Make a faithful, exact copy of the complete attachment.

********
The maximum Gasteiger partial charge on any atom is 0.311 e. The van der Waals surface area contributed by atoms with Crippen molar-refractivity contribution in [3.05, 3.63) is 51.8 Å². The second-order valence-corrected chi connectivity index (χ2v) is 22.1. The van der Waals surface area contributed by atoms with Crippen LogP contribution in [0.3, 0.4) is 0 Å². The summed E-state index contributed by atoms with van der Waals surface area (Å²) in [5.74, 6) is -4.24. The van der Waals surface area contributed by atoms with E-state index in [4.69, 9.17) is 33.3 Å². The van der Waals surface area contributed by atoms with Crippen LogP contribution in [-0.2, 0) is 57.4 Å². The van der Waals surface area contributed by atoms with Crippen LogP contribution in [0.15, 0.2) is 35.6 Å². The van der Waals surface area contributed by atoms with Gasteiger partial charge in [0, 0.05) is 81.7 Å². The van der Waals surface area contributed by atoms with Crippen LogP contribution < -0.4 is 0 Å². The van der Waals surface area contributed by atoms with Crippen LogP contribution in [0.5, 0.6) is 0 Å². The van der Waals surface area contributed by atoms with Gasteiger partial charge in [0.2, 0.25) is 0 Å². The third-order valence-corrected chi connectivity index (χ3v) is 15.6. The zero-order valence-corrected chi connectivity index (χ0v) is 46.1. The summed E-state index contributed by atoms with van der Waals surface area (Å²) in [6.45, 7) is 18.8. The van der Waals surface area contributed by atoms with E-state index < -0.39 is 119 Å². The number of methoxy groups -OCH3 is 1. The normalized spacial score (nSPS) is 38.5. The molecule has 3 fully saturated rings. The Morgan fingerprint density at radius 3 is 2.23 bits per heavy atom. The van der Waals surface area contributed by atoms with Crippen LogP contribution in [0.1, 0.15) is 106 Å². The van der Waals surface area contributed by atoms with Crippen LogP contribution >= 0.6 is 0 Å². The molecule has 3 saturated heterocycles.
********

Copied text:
The maximum Gasteiger partial charge on any atom is 0.311 e. The van der Waals surface area contributed by atoms with Crippen molar-refractivity contribution in [3.05, 3.63) is 51.8 Å². The second-order valence-corrected chi connectivity index (χ2v) is 22.1. The van der Waals surface area contributed by atoms with Crippen LogP contribution in [0.3, 0.4) is 0 Å². The summed E-state index contributed by atoms with van der Waals surface area (Å²) in [5.74, 6) is -4.24. The van der Waals surface area contributed by atoms with E-state index in [4.69, 9.17) is 33.3 Å². The van der Waals surface area contributed by atoms with Crippen LogP contribution in [-0.2, 0) is 57.4 Å². The van der Waals surface area contributed by atoms with Crippen LogP contribution in [0.15, 0.2) is 35.6 Å². The van der Waals surface area contributed by atoms with Gasteiger partial charge in [0, 0.05) is 81.7 Å². The van der Waals surface area contributed by atoms with Crippen LogP contribution < -0.4 is 0 Å². The van der Waals surface area contributed by atoms with Crippen LogP contribution in [0.5, 0.6) is 0 Å². The van der Waals surface area contributed by atoms with Gasteiger partial charge in [0.2, 0.25) is 0 Å². The third-order valence-corrected chi connectivity index (χ3v) is 15.6. The zero-order valence-corrected chi connectivity index (χ0v) is 46.1. The summed E-state index contributed by atoms with van der Waals surface area (Å²) in [6.45, 7) is 18.8. The van der Waals surface area contributed by atoms with E-state index < -0.39 is 119 Å². The number of methoxy groups -OCH3 is 1. The normalized spacial score (nSPS) is 38.5. The molecule has 3 fully saturated rings. The Morgan fingerprint density at radius 3 is 2.23 bits per heavy atom. The van der Waals surface area contributed by atoms with Crippen LogP contribution in [0.1, 0.15) is 106 Å². The van der Waals surface area contributed by atoms with Crippen LogP contribution >= 0.6 is 0 Å². The molecule has 3 saturated heterocycles.